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NCJRS Celebrates National Library Week April 12-18

National Library Week

Started in 1958, National Library Week is a nationwide observance celebrated by all types of libraries - including the NCJRS Virtual Library. NCJRS invites you to explore the breadth and scope of the NCJRS Virtual Library collection and services. With more than 220,000 collection documents and 60,000 online resources, including all known Office of Justice Programs works, it is one of the world’s largest criminal justice special collections.

We encourage your Feedback. Tell us how you use the NCJRS Virtual Library and Abstracts Database, how you access the collection, and any ways we can improve our services.

NCJRS Abstract

The document referenced below is part of the NCJRS Library collection.
To conduct further searches of the collection, visit the NCJRS Abstracts Database.

How to Obtain Documents
NCJ Number: NCJ 149286     Find in a Library
Title: Fact Sheet: Drug-Related Crime
  Document URL: PDF 
  Agency Summary: Agency Summary 
Author(s): Amy Craddock Ph.D. ; James J. Collins Ph.D. ; Anita Timrots
Date Published: 09/1994
Page Count: 5
  Annotation: This document discusses the various ways that drugs and crimes are related.
Abstract: Drugs and crime relationships fall into three categories: drug-defined offenses, drug-related offenses and drug-using lifestyle. This fact sheet focuses on the second and third categories, which are major contributors to the U.S. crime problem. Drug users in the general population are more likely than nonusers to commit crimes. Arrestees frequently test positive for recent drug use. Incarcerated offenders were often under the influence of drugs when they committed their offenses. Offenders often commit offenses to support their drug habit. Drug trafficking generates violent crime. The drug/crime relationship is difficult to specify and should be interpreted cautiously because: most crimes result from a variety of factors (personal, situational, cultural, economic); what is meant by “drug-related” varies from study to study; reports by offenders about their drug use may exaggerate or minimize the relevance of drugs; and drug use measures, such as urinalysis that identifies only very recent drug use, are limited. Tables, figure, references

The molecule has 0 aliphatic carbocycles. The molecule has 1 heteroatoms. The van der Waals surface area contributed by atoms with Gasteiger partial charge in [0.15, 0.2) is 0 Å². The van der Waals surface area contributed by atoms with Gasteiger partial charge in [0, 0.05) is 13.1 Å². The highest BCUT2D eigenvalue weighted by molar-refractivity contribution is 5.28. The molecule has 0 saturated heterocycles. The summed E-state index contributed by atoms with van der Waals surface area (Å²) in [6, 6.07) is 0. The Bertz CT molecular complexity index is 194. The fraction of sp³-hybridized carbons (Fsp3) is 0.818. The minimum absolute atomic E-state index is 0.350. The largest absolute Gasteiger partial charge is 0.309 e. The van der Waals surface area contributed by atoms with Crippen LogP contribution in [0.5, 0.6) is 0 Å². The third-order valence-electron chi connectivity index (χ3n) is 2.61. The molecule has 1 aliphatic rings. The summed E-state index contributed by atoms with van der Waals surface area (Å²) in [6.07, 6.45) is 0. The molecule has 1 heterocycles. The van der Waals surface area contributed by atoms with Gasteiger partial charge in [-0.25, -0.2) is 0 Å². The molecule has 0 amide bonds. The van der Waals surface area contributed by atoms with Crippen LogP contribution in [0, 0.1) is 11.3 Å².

Main Term(s): Controlled Substances
Index Term(s): Drug abuse ; Urinalysis ; Drug law offenses ; Drug testing ; Drug Related Crime ; Alcohol-Related Offenses ; Alcohol-crime relationship ; Juvenile drug use ; Drug statistics
Sale Source: Drug Policy Information Clearinghouse
P.O. Box 6000
Rockville, MD 20849
United States of America
Type: Statistics
Country: United States of America
Language: English
Note: DCC
  To cite this abstract, use the following link:

* A link to the full-text document is provided whenever possible. For documents not available online, a link to the publisher's web site is provided.